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Chronic Low Back Pain

airborne72airborne72 Posts: 245
edited 06/11/2012 - 8:48 AM in New Member Introductions
Folks, I need input from the list. I am currently a member of a prostate cancer list forum (had that bad boy cut out a year ago and now am dealing with side effects) and I fully understand from my experience on that list that there are several of you on this list who have life challenges (back issues) much worse than mine. For that I am humbled, and try to be grateful. But back pain hurts.

Short history - LBP diagnosed as grade 1 spondylolithesis in 1978 while in the Army. Experienced a few episodes of muscle spasms and temporary scoliosis due to jumping out of airplanes (remedied with rest, PT and drugs). In the mid 90's herniated lumbar disk and later herniated cervical disk as a result of too much manual labor at the house/farm (remedied with rest and PT). Ortho then said that low spinal fusion should be considered. I opted for "live with it." Currently, however, that option has proven to be daily pain that gradually increases through the day until I become a "grumpy old man" in the early evening (I am 59). Consult with another ortho in Feb 09 resulted in the same recommendation - live with it or have a double vert fusion (L5-S1 and L4-L5).

My question to the list members is - how do you know when the chronic pain has impacted the quality of your life such that surgery is warranted? Herniation shut me down. I could not move. My quality of life was zero. However, this dilemma is different. The degradation of the quality of my life (activities,etc.) is subtle and more noticable by others, more so than myself.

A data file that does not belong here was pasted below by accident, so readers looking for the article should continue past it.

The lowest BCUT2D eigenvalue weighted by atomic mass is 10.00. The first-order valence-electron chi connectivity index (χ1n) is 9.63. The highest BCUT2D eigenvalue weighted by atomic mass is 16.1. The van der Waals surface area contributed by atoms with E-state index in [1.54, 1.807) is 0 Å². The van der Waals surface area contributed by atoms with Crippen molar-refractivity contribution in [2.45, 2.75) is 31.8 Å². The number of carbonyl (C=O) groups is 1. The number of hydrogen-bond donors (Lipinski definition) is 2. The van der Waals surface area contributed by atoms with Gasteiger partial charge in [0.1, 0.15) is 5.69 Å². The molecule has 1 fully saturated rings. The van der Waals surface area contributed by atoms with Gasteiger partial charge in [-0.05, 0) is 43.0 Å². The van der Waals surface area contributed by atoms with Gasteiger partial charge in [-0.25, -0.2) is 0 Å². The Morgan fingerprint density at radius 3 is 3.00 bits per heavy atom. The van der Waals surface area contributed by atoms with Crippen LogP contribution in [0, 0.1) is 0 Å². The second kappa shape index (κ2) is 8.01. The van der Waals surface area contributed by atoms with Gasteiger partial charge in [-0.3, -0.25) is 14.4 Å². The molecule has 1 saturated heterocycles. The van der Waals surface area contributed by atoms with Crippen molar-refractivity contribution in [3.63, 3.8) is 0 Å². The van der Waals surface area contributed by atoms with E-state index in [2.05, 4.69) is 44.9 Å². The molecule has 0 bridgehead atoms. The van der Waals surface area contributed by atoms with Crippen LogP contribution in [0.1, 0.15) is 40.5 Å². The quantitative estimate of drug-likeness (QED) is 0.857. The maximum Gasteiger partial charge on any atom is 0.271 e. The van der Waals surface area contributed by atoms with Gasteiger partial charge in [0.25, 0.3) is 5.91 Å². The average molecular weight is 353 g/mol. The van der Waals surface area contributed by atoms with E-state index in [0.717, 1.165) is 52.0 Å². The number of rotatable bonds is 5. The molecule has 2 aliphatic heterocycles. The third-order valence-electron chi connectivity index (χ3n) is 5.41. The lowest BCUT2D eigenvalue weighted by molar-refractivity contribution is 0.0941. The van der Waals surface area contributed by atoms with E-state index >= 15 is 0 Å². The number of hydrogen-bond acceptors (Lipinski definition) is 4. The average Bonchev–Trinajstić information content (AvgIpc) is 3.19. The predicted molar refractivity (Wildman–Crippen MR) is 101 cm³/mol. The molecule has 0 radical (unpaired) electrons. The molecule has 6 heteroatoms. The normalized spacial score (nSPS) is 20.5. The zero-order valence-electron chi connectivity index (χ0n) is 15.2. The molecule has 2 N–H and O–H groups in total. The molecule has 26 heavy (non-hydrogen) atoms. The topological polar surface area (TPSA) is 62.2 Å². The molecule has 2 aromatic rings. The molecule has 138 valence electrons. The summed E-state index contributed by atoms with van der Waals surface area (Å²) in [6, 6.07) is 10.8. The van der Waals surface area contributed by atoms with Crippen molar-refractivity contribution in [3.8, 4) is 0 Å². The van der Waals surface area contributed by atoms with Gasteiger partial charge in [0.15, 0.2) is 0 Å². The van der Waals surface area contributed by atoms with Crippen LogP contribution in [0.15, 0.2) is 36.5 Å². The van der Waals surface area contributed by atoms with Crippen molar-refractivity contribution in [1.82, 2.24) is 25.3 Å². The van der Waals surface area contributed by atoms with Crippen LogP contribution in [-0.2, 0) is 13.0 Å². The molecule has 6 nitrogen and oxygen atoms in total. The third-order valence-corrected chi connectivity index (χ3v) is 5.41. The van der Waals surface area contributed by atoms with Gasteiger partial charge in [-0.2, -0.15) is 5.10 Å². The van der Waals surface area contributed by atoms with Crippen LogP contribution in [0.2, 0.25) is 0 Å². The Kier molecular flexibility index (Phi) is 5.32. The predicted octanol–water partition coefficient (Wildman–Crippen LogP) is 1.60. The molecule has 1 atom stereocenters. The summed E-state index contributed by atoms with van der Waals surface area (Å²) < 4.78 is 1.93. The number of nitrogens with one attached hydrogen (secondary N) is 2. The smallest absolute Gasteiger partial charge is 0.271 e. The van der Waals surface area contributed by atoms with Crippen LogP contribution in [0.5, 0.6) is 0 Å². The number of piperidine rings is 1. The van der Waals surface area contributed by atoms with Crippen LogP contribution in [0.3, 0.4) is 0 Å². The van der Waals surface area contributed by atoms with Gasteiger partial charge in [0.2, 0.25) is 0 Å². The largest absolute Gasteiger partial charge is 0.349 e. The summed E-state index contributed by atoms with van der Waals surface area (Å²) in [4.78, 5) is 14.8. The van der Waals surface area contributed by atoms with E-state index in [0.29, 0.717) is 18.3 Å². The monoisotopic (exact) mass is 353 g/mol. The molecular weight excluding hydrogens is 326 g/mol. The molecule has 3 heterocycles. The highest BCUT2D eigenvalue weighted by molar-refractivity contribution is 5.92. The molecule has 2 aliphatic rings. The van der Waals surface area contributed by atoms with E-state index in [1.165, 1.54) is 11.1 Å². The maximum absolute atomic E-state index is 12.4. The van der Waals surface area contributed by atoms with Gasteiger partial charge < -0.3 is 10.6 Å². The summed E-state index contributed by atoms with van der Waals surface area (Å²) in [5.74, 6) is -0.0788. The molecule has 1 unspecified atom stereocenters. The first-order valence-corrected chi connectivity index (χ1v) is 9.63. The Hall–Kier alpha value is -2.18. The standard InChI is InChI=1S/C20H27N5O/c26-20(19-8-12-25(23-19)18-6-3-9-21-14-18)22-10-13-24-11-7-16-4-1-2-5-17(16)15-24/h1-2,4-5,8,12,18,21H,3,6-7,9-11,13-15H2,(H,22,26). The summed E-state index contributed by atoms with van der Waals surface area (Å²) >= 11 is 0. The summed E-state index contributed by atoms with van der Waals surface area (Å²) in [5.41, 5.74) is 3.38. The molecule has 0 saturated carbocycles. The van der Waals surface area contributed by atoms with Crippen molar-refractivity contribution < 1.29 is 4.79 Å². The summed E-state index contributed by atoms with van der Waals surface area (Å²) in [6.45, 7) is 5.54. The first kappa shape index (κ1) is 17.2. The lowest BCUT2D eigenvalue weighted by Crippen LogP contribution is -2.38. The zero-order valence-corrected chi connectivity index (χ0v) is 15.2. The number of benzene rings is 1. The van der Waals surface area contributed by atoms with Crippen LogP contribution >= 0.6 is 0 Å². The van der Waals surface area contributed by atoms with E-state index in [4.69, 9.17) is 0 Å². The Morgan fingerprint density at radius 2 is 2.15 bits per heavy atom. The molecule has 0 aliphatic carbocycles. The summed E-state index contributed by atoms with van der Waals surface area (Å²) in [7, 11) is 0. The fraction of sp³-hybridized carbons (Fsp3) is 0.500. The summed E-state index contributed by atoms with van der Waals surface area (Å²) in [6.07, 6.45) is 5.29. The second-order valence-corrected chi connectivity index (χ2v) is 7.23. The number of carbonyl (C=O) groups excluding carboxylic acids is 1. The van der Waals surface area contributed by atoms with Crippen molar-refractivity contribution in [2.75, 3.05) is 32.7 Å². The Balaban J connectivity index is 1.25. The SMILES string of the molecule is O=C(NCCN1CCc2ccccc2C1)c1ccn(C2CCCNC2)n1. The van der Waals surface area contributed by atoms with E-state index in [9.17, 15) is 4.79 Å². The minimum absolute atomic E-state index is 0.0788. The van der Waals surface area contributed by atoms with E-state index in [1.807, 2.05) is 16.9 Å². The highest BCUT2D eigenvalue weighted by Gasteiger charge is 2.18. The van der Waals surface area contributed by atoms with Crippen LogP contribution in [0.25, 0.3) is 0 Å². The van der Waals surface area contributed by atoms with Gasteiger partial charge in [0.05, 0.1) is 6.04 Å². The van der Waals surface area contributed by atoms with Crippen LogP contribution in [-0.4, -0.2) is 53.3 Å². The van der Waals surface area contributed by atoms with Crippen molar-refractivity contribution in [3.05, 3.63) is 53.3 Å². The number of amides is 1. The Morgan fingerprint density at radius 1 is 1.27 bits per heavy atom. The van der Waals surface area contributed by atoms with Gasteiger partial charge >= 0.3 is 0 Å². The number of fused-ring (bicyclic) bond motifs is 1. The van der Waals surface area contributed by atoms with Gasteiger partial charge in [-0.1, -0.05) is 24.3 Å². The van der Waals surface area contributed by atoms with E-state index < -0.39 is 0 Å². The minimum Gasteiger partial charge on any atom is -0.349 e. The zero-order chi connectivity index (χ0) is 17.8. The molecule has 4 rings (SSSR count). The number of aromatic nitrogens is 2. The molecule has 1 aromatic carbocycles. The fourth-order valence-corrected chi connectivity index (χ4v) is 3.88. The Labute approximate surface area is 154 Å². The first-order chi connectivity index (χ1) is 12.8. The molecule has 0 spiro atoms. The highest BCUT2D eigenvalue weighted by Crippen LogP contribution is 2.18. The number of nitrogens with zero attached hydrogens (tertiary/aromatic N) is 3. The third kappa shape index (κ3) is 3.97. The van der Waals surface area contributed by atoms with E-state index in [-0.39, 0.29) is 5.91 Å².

Anyway, I would appreciate comments from others who have faced this decision point.


  • I think we all just get to the point where we "know" that "enough is enough". That intuitive voice that says "get with the program". We can tough out a lot, but there comes a time that it is more in control of us than we realize. In fact we become so used to the pain, that we don't realize just how much pain we are in and how much it is really impacting our life. Family and friends are great thermostats for how well we really are doing.

    I just knew when it was time, and it allowed me to be better prepared for the possible side effects and or collateral damage.

    Welcome to Spine Health! Thanks for your years in service to our country.

  • hi and welcome to the forum! :H we are here to offer you support and answer what questions we can.so glad you dropped in! surgery is such a personal decision.. i do not want to lead you in either direction... that is entirely up to you.. it is always a good idea to get a second opinion when it comes to surgery.. the more information you have, the better for you.. good luck and keep us informed! thank you for your service! Jenny :)
  • Acceptance - As C says - you just know.

    I am in the camp - of not having surgery yet. I have looked over the research - medical reviews of thousands of cases. And long term is where I want to know how things are going to turn out. I am 49, now. When I began this journey - they did not have a CTscan. MRI was just an idea. And I was told for almost 25 years, that there was nothing wrong with me, even though, when you get hit with acute pain, that drops you to your knees, and you need help getting dragged to your car, so you can drive to the ER, its serious![Stubborn back then too!]

    Today - it is about accepting what is going to happen with a bit of positive knowledge.

    With the Prostrate - the side effects are significant, from the research and second-hand info I have from good friends. It remains just as important - to look at all options and consider how much improvement you may get, verses the recovery and other side effects.

    Do take care!
  • Welcome to Spine-Health. You'll find a lot of information on this site regarding surgery, recovery and what to expect in the form of articles and videos. You'll also get a lot of support and experiences from the members of the forum.